Motherhood is supposed to be a happy time. But for many women, the birth of a child results in great anxiety and even life-threatening depression. That's where psychologist Diane G. Sanford, PhD, comes in.
"Women wonder why they don't feel like the storybook mom who looks like she's just having the best time in the world with her infant," says Sanford, president of Women's Healthcare Partnership in St. Louis, Mo., and co-author of "Postpartum Survival Guide" (New Harbinger, 1994). "As a culture we depict motherhood that way, but I don't believe it's true."
For the last 14 years, Sanford has specialized in postpartum problems and just about everything else related to female hormones. Whether the issue is infertility, pregnancy loss, postpartum adjustment or menopause, Sanford provides behaviorally oriented interventions with a problem-solving focus. And she wonders why more psychologists aren't moving into this booming field.
A reproductive focus
Sanford never set out to become a specialist in women's health. For many years, she had a general psychotherapy practice emphasizing marital and family issues. Then she started collaborating with a psychiatrist whose clients included women with postpartum depression.
Working with some of these clients sparked Sanford's interest in hormones and their effect on women's health. Once she discovered what an unmet need there was for competent services in the area, she was hooked.
"Women are just thirsting for someone who can understand their problems," says Sanford. "I've had people come to me and say they've been to practitioners who just wanted to talk about their childhoods. That's not helpful. In fact, many of these women got worse in the meantime."
Today Sanford has a thriving practice focused almost exclusively on helping women and their partners cope with a wide range of reproductive issues. Instead of delving into childhood traumas, Sanford offers practical advice she says helps women get well fast.
Take postpartum anxiety and depression, which afflict an estimated 15 percent to 20 percent of new mothers. Among women who have had high-risk pregnancies, the rate of postpartum anxiety and depression may be as high as one in three.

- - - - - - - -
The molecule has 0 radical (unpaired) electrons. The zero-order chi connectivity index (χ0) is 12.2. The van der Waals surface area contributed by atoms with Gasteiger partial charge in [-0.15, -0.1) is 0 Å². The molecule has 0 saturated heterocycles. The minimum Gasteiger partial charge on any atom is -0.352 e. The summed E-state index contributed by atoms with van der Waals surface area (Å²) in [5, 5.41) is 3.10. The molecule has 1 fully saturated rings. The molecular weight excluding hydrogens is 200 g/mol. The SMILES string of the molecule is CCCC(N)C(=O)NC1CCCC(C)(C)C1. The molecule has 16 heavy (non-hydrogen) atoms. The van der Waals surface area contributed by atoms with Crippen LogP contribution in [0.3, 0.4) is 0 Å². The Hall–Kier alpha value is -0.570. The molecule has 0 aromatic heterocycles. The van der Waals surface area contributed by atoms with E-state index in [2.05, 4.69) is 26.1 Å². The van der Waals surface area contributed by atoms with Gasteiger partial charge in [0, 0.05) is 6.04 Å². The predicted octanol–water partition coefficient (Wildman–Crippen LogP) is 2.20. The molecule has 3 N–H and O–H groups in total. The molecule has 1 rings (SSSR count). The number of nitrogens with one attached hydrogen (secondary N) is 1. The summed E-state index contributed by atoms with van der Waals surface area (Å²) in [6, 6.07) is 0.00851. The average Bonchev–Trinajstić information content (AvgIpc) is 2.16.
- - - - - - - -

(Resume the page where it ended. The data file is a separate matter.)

Sanford begins by helping clients think of concrete steps they can take to ease their emotional turmoil during this major life transition. New mothers may need help figuring out ways to get partners and others to help with their infants. Or they may just need to be reassured that they can handle the responsibilities of parenthood. Sanford also works with psychiatrists to ensure that women who need medication get it.
Once the immediate crisis has passed, Sanford focuses on helping clients develop skills they can use to manage anxiety or depression more generally. Using a cognitive-behavioral approach, Sanford teaches them how to talk back to negative thoughts and worries. She also teaches them relaxation techniques they can use for the rest of their lives.
Although much of Sanford's practice focuses on postpartum issues, many of her clients can't get pregnant in the first place. Although Sanford uses the same basic approach with these women, the issues they're grappling with are somewhat different.
Grief is the primary issue that brings in infertile clients. According to one researcher, women with infertility have the same rate of depression as women struggling with cancer and other life-threatening illnesses.
"Many women think that motherhood is going to be a part of their lives and that if they don't have their own biological child they're failures as women," says Sanford. "They need help dealing with the negative feelings they've developed about themselves and their bodies."
Sanford also helps women understand the impact infertility drugs may have on their emotions. Most women aren't told that infertility drugs are strong medicine that can prompt anxiety and depression by altering their brain chemistry. Simply educating them about the drugs' effects can help, says Sanford.